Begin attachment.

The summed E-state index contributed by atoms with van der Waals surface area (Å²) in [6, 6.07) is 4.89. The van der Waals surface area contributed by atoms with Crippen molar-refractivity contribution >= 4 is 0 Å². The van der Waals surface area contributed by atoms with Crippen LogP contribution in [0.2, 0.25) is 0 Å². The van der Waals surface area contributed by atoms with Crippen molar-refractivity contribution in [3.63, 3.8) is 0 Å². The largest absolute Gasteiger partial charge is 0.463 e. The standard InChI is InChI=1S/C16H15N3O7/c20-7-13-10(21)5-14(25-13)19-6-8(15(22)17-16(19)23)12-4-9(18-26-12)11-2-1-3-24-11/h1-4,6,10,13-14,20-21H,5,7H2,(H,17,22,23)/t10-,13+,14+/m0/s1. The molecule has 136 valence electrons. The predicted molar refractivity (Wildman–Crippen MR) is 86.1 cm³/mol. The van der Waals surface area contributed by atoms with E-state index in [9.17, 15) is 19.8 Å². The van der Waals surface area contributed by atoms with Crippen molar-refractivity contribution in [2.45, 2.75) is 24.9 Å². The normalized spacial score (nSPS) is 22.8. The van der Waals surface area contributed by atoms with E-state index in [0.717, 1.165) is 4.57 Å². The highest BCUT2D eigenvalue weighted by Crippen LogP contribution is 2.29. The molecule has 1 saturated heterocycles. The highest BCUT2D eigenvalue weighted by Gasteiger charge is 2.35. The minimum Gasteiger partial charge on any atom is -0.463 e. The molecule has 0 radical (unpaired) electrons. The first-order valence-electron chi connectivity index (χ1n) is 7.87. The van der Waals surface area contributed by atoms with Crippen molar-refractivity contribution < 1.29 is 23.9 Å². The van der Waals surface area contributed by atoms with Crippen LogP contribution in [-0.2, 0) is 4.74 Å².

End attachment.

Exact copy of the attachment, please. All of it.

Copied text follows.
The summed E-state index contributed by atoms with van der Waals surface area (Å²) in [6, 6.07) is 4.89. The van der Waals surface area contributed by atoms with Crippen molar-refractivity contribution >= 4 is 0 Å². The van der Waals surface area contributed by atoms with Crippen LogP contribution in [0.2, 0.25) is 0 Å². The van der Waals surface area contributed by atoms with Crippen molar-refractivity contribution in [3.63, 3.8) is 0 Å². The largest absolute Gasteiger partial charge is 0.463 e. The standard InChI is InChI=1S/C16H15N3O7/c20-7-13-10(21)5-14(25-13)19-6-8(15(22)17-16(19)23)12-4-9(18-26-12)11-2-1-3-24-11/h1-4,6,10,13-14,20-21H,5,7H2,(H,17,22,23)/t10-,13+,14+/m0/s1. The molecule has 136 valence electrons. The predicted molar refractivity (Wildman–Crippen MR) is 86.1 cm³/mol. The van der Waals surface area contributed by atoms with E-state index in [9.17, 15) is 19.8 Å². The van der Waals surface area contributed by atoms with Crippen molar-refractivity contribution in [2.45, 2.75) is 24.9 Å². The normalized spacial score (nSPS) is 22.8. The van der Waals surface area contributed by atoms with E-state index in [0.717, 1.165) is 4.57 Å². The highest BCUT2D eigenvalue weighted by Crippen LogP contribution is 2.29. The molecule has 1 saturated heterocycles. The highest BCUT2D eigenvalue weighted by Gasteiger charge is 2.35. The minimum Gasteiger partial charge on any atom is -0.463 e. The molecule has 0 radical (unpaired) electrons. The first-order valence-electron chi connectivity index (χ1n) is 7.87. The van der Waals surface area contributed by atoms with Crippen molar-refractivity contribution < 1.29 is 23.9 Å². The van der Waals surface area contributed by atoms with Crippen LogP contribution in [-0.2, 0) is 4.74 Å².